Wednesday, June 19, 2013

Birthdays, Part II

Compared to the opulent splendor of the other kids at school, my early birthday parties were very bland. They were usually just friends-of-the-family affairs, with none of my friends from school. My grandmother didn’t like having kids in the house, because, "They’re ay runnin aroon wi dirty feet and they gie their greasy wee hands on everything." In my grandmother's mind, inviting my actual friends to a birthday party ranked just below, "release dozens of drunken monkeys into the house" on the list of stupid ideas.

It wasn't until I was turning eight that I finally talked her into throwing me a proper party. To me, it was a monumental, coming of age moment. I would finally get a party, like the other kids! No longer would I sit at the head of a table piled not with cake and presents, but ashtrays and cheap beer. No longer would I spend my birthday begging my mom and uncles to put their conical party hats on their heads, instead of over their groins.

We planned it for an entire month. There would be a giant cake. There would be swimming, music, and streamers. My grandfather came up with up a bunch of party games (to be played out on the lawn, of course.) He even bought prizes for the winners—kazoos and other such plastic trinkets. My uncles would not be there, but my mom would, because having my mom at a birthday party was almost like hiring a clown.

Finally, the big day came. The decorations were up. The cake was out. I waited at the door, bouncing up and down on my little heels, watching the road for guests. I was so excited. We'd invited something like forty kids—the entire class, girls and boys, and some kids from the neighborhood to boot. I worried that I’d wear out my voice welcoming them all.

As it turned out, this would not be an issue.

Let's pause here, to let that little morsel of foreshadowing digest. Do you see what's coming next?

“No!” you say.

Ah, but yes, I reply.

“Surely not!” you cry.

Surely so.

“Not possible!”

Yup. Totally possible.

Because, out of forty invitations, two children attended.

Two children.


At my birthday party.

It was the most disappointing birthday celebration, if not of all human history, then at least since 1238AD, the year seven-year-old Prince Vasily of Kozelsk looked up from blowing out his candles, saw a towering wall of dust on the horizon, and asked, “Okay, which one of you idiots invited the Mongol Horde?”

My mother, to her credit, leapt into action. She got into her car with a determined look on her face, roared out of the driveway, hell-bent for leather, and returned half an hour later with two more children. I have no idea where she got them. Or, more to the point, how she got them. I sure didn't recognize them. Everyone was too afraid to ask who they were, and how soon the police would start looking for them.

I think, in all honesty, that they were bikers' kids, conscripted from the local Outlaws clubhouse where my mom hung out. Wherever the hell they came from, they were total strangers that I had never seen before, bearing gifts hastily wrapped in pages torn from automotive magazines. The gift-giving pleasantries ran something like this:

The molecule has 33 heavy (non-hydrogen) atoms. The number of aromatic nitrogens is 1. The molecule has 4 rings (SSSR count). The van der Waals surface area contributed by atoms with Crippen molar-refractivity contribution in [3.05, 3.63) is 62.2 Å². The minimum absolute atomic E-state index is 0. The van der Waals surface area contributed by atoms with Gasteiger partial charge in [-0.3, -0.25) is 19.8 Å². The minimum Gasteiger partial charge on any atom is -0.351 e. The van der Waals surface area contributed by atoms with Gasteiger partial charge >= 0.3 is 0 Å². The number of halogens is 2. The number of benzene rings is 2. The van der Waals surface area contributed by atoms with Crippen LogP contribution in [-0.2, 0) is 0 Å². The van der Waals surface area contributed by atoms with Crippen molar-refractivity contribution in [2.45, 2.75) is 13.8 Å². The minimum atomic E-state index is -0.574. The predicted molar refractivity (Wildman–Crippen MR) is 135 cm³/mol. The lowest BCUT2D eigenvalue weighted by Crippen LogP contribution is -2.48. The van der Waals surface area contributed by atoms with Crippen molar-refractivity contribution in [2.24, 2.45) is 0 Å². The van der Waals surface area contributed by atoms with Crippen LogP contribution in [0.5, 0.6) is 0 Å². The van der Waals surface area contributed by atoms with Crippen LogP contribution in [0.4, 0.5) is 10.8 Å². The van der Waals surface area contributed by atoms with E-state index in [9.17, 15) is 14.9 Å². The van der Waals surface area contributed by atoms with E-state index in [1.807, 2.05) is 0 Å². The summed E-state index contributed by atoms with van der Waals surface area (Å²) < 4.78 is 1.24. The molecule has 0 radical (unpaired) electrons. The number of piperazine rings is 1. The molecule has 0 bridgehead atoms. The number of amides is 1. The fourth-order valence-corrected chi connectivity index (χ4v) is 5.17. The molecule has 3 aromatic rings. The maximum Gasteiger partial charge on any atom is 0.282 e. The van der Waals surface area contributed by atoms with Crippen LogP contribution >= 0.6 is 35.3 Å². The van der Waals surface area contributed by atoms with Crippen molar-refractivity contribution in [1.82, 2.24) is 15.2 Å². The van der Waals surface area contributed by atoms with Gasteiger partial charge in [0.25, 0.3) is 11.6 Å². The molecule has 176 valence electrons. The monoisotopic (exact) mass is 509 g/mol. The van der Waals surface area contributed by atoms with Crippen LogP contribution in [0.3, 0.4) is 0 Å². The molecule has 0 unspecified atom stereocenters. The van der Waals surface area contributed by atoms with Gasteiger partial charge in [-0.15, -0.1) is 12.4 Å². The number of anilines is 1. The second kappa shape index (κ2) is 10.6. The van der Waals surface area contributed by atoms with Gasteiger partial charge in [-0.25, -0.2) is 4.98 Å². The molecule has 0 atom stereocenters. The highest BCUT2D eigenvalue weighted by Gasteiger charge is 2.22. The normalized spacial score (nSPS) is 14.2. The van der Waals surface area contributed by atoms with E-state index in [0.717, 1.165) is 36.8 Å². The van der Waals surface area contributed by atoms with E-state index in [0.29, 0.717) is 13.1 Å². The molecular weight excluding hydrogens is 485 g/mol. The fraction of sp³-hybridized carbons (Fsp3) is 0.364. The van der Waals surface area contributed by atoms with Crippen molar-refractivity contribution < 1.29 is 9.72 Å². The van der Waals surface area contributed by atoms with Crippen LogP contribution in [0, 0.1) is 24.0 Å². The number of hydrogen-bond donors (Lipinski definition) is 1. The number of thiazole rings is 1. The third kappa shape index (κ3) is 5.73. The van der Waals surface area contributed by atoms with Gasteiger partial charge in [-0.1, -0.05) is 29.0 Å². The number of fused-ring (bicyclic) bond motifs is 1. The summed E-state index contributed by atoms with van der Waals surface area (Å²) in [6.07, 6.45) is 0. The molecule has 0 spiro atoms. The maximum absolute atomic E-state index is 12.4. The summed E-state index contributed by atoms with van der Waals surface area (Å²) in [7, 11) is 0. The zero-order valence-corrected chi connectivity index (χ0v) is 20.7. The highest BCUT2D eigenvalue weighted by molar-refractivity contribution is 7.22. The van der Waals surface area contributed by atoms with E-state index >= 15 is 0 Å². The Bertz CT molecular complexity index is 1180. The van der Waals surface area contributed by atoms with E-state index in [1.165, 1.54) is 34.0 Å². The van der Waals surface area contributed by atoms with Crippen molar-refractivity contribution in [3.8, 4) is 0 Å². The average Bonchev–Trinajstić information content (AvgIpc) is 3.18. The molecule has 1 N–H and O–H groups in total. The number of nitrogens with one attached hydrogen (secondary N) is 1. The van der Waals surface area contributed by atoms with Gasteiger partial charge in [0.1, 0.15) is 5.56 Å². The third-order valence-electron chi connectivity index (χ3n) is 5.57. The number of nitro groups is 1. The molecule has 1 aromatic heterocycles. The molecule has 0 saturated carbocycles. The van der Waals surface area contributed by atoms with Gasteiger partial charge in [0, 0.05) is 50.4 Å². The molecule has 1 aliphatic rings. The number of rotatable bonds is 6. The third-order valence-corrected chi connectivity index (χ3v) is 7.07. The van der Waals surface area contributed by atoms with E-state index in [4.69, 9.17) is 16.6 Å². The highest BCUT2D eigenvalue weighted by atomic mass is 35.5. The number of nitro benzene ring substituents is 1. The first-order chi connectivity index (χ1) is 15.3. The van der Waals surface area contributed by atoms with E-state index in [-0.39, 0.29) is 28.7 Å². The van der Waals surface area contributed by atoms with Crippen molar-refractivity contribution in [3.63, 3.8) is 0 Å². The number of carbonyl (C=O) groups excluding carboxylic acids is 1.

Me:   “What’s this?”

Stranger Kid:   “It’s Optimus Prime.”

Me:   “Oh.”

Stranger Kid:   “Well, it’s half of Optimus Prime.”

Me, after a long pause:   “‘Kay.”

It was the top half of Optimus Prime, for the record. And the joke’s on you, the universe, because the top half of Optimus Prime was the shit, and I would've never known how cool the top half of Optimus Prime was, if not for this horrible birthday experience. So your dumb plan backfired.

Another condolence perk was that my grandmother relented and let us all inside the house, I think because she couldn’t stand to see me and four other kids alone in the backyard, surrounded by emptiness. So we gathered at the dining room table, sitting around a comically large cake and a pile of untouched plastic kazoos. By now, I had donned a festive foil birthday hat, not because I was oblivious to how pathetic I looked in it, but from a calculated attempt to evoke the maximum amount of pathos. Sure, I was having a bad day, but I was already looking ahead to the favors I'd ask, when I finally cashed in all that sympathy.

My mother, bless her heart, tried to cheer me up by saying (this a direct quote, burned into my memory,) “Well, next year, these four are the only ones we’ll invite. That’ll show the ones who didn't come. Right, sweety?”

I've checked with Guinness, and that is officially the stupidest consolation statement since the year 1238AD, when Lord Konstantin the Moronic turned to young Prince Vasily and said, “Oh, I invited the Mongols. What? I heard they do a neat trick with horses.”

My grandmother must have seen the anguished look in my eyes, because she put a hand on my shoulder and said, “Don’ea worry. We’ll invite them all.” It was supremely touching. I looked up at her and smiled. And then she added, “But I’m nae buyin’ any birthday presents fer the wee buggers, when their birthdays come aroon. Yae can gie em' all cards.”

I was cool with that.

No comments:

Post a Comment

Note: Only a member of this blog may post a comment.